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'Gazetteer of the Persian Gulf. Vol I. Historical. Part IA & IB. J G Lorimer. 1915' [‎205] (348/1782)

The record is made up of 2 volumes (1624 pages). It was created in 1915. It was written in English. The original is part of the British Library: India Office The department of the British Government to which the Government of India reported between 1858 and 1947. The successor to the Court of Directors. Records and Private Papers.

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205
destruction, and to restore as mucb o£ the stolen property as could be
recovered. The only crime against a British vessel was the unceremoni
ous boarding of the " Sunbury " in 1829 at Sharjah, to the Shaikh of
which place her cargo had been sold ; but it was expiated, though due in
part to a misunderstandings by the burning of a boat implicated and the
flogging of a conspicuous offender under orders from the Shaikh. In
1831 the Shaikh of ''Ajman, who was then at war with the inhabitants
of Sohar, began to raid indiscriminately vessels from all places in the
'Oman Sultanate and captured more than a dozen which did not belong
to Sohar ; but in 1832 he was called to account by a British naval force
which visited his port and obliged him to make full reparation to the
sufferers by his wrongful seizures. In 1834 the British squadron in
the Persian Gulf Historically used by the British to refer to the sea area between the Arabian Peninsula and Iran. Often referred to as The Gulf or the Arabian Gulf. was reduced to two vessels ; and, partly no doubt for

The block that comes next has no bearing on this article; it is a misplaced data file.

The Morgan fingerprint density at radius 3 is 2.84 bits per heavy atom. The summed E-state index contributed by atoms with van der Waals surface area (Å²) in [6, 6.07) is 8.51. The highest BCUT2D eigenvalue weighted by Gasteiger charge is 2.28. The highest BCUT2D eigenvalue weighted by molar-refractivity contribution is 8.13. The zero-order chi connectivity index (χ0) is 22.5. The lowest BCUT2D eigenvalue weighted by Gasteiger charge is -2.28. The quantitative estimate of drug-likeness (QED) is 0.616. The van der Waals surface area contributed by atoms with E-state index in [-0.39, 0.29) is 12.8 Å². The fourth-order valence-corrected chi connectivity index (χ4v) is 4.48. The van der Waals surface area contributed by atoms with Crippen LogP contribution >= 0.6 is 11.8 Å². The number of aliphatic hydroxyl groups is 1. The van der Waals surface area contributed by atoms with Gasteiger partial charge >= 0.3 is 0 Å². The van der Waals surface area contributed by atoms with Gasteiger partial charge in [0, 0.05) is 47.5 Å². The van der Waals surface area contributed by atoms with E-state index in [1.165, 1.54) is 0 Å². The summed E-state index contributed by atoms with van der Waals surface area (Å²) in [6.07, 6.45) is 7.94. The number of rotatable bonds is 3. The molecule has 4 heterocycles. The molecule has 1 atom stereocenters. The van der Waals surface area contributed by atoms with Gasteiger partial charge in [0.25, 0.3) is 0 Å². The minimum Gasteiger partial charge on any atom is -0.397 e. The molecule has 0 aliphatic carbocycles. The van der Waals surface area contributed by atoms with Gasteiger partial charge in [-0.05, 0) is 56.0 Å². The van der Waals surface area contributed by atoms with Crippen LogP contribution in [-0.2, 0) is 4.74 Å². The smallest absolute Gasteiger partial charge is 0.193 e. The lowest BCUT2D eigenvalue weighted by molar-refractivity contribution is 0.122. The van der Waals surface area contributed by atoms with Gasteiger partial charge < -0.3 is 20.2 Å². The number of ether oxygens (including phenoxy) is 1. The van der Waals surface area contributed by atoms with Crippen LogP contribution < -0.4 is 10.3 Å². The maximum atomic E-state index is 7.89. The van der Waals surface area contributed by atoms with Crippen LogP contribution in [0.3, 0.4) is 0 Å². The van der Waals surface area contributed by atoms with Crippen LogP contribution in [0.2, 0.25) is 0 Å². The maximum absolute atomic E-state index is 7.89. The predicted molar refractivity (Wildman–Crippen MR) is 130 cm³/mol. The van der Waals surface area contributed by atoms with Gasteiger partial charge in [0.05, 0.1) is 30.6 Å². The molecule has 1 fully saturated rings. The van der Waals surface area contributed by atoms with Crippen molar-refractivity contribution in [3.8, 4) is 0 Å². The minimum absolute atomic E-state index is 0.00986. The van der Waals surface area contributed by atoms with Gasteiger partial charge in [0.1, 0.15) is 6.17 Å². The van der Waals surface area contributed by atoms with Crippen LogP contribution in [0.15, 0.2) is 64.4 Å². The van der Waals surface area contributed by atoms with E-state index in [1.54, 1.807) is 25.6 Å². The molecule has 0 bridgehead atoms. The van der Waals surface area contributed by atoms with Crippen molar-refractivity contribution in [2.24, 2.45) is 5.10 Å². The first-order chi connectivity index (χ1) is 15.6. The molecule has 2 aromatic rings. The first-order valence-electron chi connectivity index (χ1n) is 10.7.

this reason, but partly also in consequence of the passionate excitement
aroused by a bitter struggle in 1833-31 between Sharjah, the greatest
of the Pirate Coast Shaikhdoms, and Abu Dhabi, the next in strength,
the hitherto blameless Bani Yas tribe of the last mentioned principality
betook themselves to piracy. After committing a series of atrocious
massacres and robberies at sea, the Bani Yas proclaimed their intention
of trying conclusions with the slender naval force maintained by the East
India Company in the Persian Gulf Historically used by the British to refer to the sea area between the Arabian Peninsula and Iran. Often referred to as The Gulf or the Arabian Gulf. ; but the British were equally
eager, and with better reason, for the encounter; and on the 16th April
1835 the Company's sloop-of-war a Elphinstone ^ engaged and utterly
defeated a piratical Yasi fleet of six vessels, severely damaging two, and
rescuing a large Persian ship which they had recently taken. The humi
liation of the tribe was so extreme that they agreed, without further
coercion, to a most stringent settlement under which they surrendered
fifteen captured vessels and a considerable amount of cargo, paid up
$10,000 as compensation in cash, and gave ample security for the pay
ment of an additional sum of |1,600. They also released all the pri
soners that they had taken, and delivered up two of their own number who
had been ringleaders in the recent outrages, one of whom was afterwards
convicted of piracy at Bombay and sentenced to transportation for life.
Several piracies were committed in 1834-35 by the Bani las of Dibai,
as well as by those of Abu Dhabi; but in these cases also satisfaction was
rigorously exacted.
The stern punishment inflicted on the pirates in 1835 may be regard